From Monday evening through Tuesday, extremists launched several attacks on Iraqi Christians in the northern, mostly Sunni Arab city of Mosul (pop. 2 million), killing four.
It should be remembered that attacking Christians is a political tactic of the militants. Otherwise, the Christians were there because they had been tolerated by Muslims, and Iraqi Muslims for the most part have condemned the sectarian violence. Indeed, Turkey and Jordan, among the places to which Iraqi Christians have fled, are Muslim-majority societies. Depicting the conflict as simply a Muslim-Christian one is far too simplistic.
On October 31, a major attack by extremists on Our Lady of Salvation Church in Baghdad left over 50 dead. In the past two weeks, “al-Qaeda in Iraq” has announced that Christians are a legitimate target not only in iraq but throughout the Middle East. Attacks and bombings and especially threatening letters and posters have impelled a new exodus. The Australian Broadcasting Co.’s intrepid Ben Knight reports from Amman on Iraqi Christian refugees in neighboring Jordan. He interviews Nijem Abdallah, whose cousins perished in the attack on the cathedral, and who received a visit from Muslim extremists:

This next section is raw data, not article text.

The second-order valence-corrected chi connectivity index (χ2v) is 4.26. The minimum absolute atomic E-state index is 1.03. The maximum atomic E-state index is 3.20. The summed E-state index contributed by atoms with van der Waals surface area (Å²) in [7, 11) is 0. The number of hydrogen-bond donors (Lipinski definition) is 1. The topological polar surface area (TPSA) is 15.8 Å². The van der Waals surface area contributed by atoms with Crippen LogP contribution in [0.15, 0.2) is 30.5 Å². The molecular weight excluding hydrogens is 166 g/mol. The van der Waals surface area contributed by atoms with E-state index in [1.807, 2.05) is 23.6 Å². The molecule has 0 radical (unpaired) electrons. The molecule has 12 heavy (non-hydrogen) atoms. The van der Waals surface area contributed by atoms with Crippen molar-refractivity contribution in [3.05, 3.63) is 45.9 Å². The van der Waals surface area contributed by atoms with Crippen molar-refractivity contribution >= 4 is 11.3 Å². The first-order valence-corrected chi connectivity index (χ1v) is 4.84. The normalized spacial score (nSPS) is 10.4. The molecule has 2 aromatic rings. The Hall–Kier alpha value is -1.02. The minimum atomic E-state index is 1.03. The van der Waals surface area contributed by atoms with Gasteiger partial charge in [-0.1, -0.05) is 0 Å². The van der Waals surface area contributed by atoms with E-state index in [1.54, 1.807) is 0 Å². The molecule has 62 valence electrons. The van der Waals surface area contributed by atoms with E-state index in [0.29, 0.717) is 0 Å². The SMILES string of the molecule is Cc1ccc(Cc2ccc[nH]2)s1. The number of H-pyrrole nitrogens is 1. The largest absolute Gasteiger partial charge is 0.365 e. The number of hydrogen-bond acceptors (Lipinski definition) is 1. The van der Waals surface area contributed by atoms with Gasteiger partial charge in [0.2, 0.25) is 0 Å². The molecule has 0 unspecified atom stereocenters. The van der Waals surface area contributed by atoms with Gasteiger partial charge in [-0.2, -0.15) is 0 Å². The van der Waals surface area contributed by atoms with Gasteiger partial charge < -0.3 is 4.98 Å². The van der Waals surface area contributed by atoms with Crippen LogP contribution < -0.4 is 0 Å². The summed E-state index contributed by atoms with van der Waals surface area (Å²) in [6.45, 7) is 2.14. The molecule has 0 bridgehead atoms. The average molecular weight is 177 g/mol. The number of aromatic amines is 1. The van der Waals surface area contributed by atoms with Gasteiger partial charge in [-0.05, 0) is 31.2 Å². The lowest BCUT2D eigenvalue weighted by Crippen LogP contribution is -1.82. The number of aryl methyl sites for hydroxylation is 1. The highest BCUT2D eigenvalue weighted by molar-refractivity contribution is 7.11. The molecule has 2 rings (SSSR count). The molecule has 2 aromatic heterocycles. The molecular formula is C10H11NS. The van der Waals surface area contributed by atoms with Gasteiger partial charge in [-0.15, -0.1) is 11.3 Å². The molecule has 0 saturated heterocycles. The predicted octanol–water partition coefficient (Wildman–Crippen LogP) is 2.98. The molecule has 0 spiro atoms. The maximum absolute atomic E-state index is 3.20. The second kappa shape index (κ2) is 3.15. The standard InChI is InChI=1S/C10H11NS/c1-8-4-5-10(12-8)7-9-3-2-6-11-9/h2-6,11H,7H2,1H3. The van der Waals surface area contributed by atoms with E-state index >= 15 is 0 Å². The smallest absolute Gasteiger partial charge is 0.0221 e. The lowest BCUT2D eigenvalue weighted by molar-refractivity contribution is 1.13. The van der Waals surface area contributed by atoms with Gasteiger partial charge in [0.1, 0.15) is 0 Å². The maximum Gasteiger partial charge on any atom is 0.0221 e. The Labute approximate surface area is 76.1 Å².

‘ (Nijem Abdallah speaking): “They came into my shop and demanded I give it to them,” he says. “So I did. Then they followed me home and demanded a thousand dollars a month or they would kill me and my son.”
Nijem Abdallah says the men were from the Mahdi Army. It’s the military wing of one of the main power blocs in Iraq’s new Government.
Nijem Abdallah says he spoke to his brother in Baghdad two day ago, who told him that Christians are now finding posters on their houses, telling them they have three days to get out.’
It is alarming that both Shiite and Sunni extremists have apparently taken up the call to force the Christians out. These techniques are exactly the ones that Shiite militants used to ethnically cleanse Baghdad of most of its Sunnis in 2006-2007. When I did interviewing with (mostly Sunni) Iraqi refugees in Jordan, they mentioned receiving letters threatening them with being killed if they did not leave their neighborhood. The threats were among the things keeping them from returning to Iraq. If such techniques could chase hundreds of thousands of Sunnis out of the capital, they hold the potential of forcing all Christians out of Iraq.
That is the reason Prime Minister Nuri al-Maliki protested against Western nations offering asylum to Iraqi Christians on a large scale, since he fears that such policies will empty Iraq of its vibrant Christian community.
France,which has taken in over two dozen Christian Iraqi refugees, has attempted to reassure al-Maliki and others that Paris has no intention of emptying the region of its Christians. Some observers detect hypocrisy in the grandstanding of President Nicolas Sarkozy, since Sarkozy has been busily deporting Roma (“Gypsies”) to Eastern Europe this summer.